Two female LHS students were tased yesterday by SRO Billy Mullis during lunchroom fight. They’re reportedly both juniors.
Student-shot video of the incident is unfortunately too short to get a lot of context on the fight. According to an eyewitness, Officer Mullis yelled “break it up” twice before the clip begins, and the girl in purple was the only one tased.
LU contacted Officer Mullis and LHS Principal Culberson for a statement on the incident. If they add anything to this, it’ll be posted on LU Facebook and shared here next Monday.
As of 10 PM on Friday May 24th, neither Officer Mullis nor LHS principal Culberson have responded to LU e-mails. However, LPD chief Benjie Clift and School Superintendent Raines have both made comments to local media saying the tasing was justified. Check LU Facebook or Monday’s Daily Update for more details.
- WQCH Radio, 05/23/13: “LAFAYETTE HIGH SCHOOL’S GRAD RATE FOR 2012 IS 74.67 PERCENT. THAT’S BETTER THAN THE STATE AVERAGE AND IMPROVED BY 2.7-PERCENT FROM THE YEAR BEFORE.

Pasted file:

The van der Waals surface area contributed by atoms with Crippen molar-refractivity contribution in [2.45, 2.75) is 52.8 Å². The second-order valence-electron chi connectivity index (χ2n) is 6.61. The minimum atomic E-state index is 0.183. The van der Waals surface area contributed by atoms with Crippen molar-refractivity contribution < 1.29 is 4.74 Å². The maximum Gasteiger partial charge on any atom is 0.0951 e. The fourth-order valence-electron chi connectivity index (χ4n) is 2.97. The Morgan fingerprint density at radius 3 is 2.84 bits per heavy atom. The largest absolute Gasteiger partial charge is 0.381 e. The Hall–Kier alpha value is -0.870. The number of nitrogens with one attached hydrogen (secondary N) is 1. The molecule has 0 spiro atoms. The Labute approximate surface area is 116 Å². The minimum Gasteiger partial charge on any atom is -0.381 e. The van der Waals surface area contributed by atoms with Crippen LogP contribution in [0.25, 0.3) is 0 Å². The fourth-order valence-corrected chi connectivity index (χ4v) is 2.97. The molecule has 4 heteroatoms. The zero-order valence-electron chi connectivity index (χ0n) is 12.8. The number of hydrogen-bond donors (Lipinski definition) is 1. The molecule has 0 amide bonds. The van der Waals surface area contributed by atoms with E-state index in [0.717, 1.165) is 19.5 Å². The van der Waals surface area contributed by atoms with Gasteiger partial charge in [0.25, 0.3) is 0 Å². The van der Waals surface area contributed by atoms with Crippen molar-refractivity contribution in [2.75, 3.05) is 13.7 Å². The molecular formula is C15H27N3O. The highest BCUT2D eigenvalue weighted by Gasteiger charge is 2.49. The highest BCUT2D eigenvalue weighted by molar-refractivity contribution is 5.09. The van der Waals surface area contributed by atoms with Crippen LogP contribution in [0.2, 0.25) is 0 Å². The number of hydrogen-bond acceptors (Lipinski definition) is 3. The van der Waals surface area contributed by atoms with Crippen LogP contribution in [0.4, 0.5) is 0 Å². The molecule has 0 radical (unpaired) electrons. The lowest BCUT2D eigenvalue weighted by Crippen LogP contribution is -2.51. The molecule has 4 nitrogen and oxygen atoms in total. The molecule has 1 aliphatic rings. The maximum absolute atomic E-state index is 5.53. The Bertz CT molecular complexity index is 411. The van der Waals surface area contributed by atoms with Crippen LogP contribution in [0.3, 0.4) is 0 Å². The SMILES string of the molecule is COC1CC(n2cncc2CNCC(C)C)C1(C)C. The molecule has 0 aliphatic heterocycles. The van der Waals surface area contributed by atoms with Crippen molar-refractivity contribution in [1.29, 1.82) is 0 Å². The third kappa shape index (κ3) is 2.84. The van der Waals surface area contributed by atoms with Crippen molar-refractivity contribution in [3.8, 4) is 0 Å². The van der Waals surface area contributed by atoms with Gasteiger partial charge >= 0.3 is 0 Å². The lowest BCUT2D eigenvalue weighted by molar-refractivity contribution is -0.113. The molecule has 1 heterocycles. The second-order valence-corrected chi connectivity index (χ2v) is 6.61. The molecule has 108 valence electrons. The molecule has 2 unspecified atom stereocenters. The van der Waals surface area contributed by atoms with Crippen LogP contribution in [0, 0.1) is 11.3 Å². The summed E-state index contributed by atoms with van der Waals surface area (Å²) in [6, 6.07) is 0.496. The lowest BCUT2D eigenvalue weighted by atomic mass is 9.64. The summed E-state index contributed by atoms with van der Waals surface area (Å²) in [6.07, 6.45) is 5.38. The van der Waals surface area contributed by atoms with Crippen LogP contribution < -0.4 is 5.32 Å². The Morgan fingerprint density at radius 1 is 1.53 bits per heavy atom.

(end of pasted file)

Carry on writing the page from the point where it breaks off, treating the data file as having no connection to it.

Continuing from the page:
- “RIDGELAND HIGH WAS BELOW THE STATE AVERAGE, WITH A GRAD RATE OF 65.45 PERCENT. THAT IMPROVED BY JUST OVER 1-PERCENT FROM THE YEAR BEFORE. ..THE GRAD RATE AT RINGGOLD HIGH IS 83 PERCENT, AND CHATTOOGA HIGH SCHOOL’S RATE IS ALMOST 90 PERCENT.
- “THIS IS THE SECOND YEAR THAT GEORGIA GRADUATION RATES HAVE BEEN CALCULATED BY A MORE RIGOROUS METHOD. THE PREVIOUS METHOD GAVE WHAT STATE OFFICIALS NOW SAY WAS AN ‘INFLATED’ VIEW OF GRADUATION RATES.”
Chickamauga and Trion have the highest graduation rates in all of Georgia:
- “Eight school systems posted graduation rates above 90 percent. Chickamauga City Schools and its 112 graduates had the highest rate of 99.1 percent, followed closely by Trion City Schools with its 89 graduates and rate of 98.9 percent. On the other end, three school systems were among those with graduation rates below 50 percent. They were Randolph County with 49.3 percent; Talbot County with 45.5 percent; and Twiggs County with 45.3 percent.
Trion and Chickamauga can poach good athletes/students from the surrounding communities and dump underperformers back into the county systems that surround them… They have some inherent advantages the county-wide systems don’t have; “public schools” with some of the advantages private schools have when it comes to selectivity and exclusivity.
Press release from GA Department of Education touts a 2% rise in graduation state-wide, from 67.4% to 69.7%. Improvement is good, but it still means three out of every ten kids who enter 9th grade never finish school. Georgia now spends $9,253 per student per year.